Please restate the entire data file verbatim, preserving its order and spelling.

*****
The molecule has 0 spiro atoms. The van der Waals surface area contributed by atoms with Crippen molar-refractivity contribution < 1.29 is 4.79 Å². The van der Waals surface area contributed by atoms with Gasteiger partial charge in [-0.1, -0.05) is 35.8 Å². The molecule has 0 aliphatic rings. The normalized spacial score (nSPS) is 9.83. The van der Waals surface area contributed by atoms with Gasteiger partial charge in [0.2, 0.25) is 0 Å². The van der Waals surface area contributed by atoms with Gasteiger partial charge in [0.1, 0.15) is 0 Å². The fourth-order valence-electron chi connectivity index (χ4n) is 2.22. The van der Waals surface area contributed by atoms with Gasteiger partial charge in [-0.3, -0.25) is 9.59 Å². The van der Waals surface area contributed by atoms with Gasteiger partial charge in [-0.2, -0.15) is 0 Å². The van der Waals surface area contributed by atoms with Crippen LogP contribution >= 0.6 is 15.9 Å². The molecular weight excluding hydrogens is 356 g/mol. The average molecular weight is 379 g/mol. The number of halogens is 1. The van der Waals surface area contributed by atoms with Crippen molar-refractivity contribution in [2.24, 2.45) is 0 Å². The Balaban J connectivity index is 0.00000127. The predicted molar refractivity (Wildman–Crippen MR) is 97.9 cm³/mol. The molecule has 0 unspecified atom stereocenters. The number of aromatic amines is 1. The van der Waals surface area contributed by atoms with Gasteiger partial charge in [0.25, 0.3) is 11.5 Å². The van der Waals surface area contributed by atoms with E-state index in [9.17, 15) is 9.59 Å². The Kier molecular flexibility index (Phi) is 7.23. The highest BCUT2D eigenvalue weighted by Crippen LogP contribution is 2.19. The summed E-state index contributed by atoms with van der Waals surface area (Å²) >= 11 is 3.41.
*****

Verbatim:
The molecule has 0 spiro atoms. The van der Waals surface area contributed by atoms with Crippen molar-refractivity contribution < 1.29 is 4.79 Å². The van der Waals surface area contributed by atoms with Gasteiger partial charge in [-0.1, -0.05) is 35.8 Å². The molecule has 0 aliphatic rings. The normalized spacial score (nSPS) is 9.83. The van der Waals surface area contributed by atoms with Gasteiger partial charge in [0.2, 0.25) is 0 Å². The van der Waals surface area contributed by atoms with Gasteiger partial charge in [0.1, 0.15) is 0 Å². The fourth-order valence-electron chi connectivity index (χ4n) is 2.22. The van der Waals surface area contributed by atoms with Gasteiger partial charge in [-0.3, -0.25) is 9.59 Å². The van der Waals surface area contributed by atoms with Gasteiger partial charge in [-0.2, -0.15) is 0 Å². The van der Waals surface area contributed by atoms with Crippen LogP contribution >= 0.6 is 15.9 Å². The molecular weight excluding hydrogens is 356 g/mol. The average molecular weight is 379 g/mol. The number of halogens is 1. The van der Waals surface area contributed by atoms with Crippen molar-refractivity contribution in [2.24, 2.45) is 0 Å². The Balaban J connectivity index is 0.00000127. The predicted molar refractivity (Wildman–Crippen MR) is 97.9 cm³/mol. The molecule has 0 unspecified atom stereocenters. The number of aromatic amines is 1. The van der Waals surface area contributed by atoms with Gasteiger partial charge in [0.25, 0.3) is 11.5 Å². The van der Waals surface area contributed by atoms with E-state index in [9.17, 15) is 9.59 Å². The Kier molecular flexibility index (Phi) is 7.23. The highest BCUT2D eigenvalue weighted by Crippen LogP contribution is 2.19. The summed E-state index contributed by atoms with van der Waals surface area (Å²) >= 11 is 3.41.